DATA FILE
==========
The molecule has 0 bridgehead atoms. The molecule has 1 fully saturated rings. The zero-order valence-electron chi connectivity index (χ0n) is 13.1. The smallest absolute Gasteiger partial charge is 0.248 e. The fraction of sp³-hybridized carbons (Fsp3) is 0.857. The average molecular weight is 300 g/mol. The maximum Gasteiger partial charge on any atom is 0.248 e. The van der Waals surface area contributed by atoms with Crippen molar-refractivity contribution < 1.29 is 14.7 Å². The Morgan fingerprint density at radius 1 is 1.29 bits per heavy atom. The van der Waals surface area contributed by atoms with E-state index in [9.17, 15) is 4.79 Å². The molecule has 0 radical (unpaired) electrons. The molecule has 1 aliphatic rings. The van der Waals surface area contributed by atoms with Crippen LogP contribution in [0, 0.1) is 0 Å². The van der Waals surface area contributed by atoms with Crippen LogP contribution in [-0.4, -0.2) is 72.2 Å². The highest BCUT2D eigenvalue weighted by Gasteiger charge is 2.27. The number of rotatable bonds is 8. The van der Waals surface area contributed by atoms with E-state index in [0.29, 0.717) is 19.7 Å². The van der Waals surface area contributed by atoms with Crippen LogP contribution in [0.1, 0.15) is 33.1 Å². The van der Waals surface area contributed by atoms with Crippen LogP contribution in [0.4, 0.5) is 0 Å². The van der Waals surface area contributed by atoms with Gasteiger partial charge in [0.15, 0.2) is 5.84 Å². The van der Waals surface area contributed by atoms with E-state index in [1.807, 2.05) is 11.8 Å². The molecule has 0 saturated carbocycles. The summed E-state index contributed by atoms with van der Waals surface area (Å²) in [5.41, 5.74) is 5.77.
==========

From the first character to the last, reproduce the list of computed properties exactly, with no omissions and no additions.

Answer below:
The molecule has 0 bridgehead atoms. The molecule has 1 fully saturated rings. The zero-order valence-electron chi connectivity index (χ0n) is 13.1. The smallest absolute Gasteiger partial charge is 0.248 e. The fraction of sp³-hybridized carbons (Fsp3) is 0.857. The average molecular weight is 300 g/mol. The maximum Gasteiger partial charge on any atom is 0.248 e. The van der Waals surface area contributed by atoms with Crippen molar-refractivity contribution < 1.29 is 14.7 Å². The Morgan fingerprint density at radius 1 is 1.29 bits per heavy atom. The van der Waals surface area contributed by atoms with E-state index in [9.17, 15) is 4.79 Å². The molecule has 0 radical (unpaired) electrons. The molecule has 1 aliphatic rings. The van der Waals surface area contributed by atoms with Crippen LogP contribution in [0, 0.1) is 0 Å². The van der Waals surface area contributed by atoms with Crippen LogP contribution in [-0.4, -0.2) is 72.2 Å². The highest BCUT2D eigenvalue weighted by Gasteiger charge is 2.27. The number of rotatable bonds is 8. The van der Waals surface area contributed by atoms with E-state index in [0.29, 0.717) is 19.7 Å². The van der Waals surface area contributed by atoms with Crippen LogP contribution in [0.1, 0.15) is 33.1 Å². The van der Waals surface area contributed by atoms with Crippen LogP contribution in [0.4, 0.5) is 0 Å². The van der Waals surface area contributed by atoms with Gasteiger partial charge in [0.15, 0.2) is 5.84 Å². The van der Waals surface area contributed by atoms with E-state index in [1.807, 2.05) is 11.8 Å². The molecule has 0 saturated carbocycles. The summed E-state index contributed by atoms with van der Waals surface area (Å²) in [5.41, 5.74) is 5.77.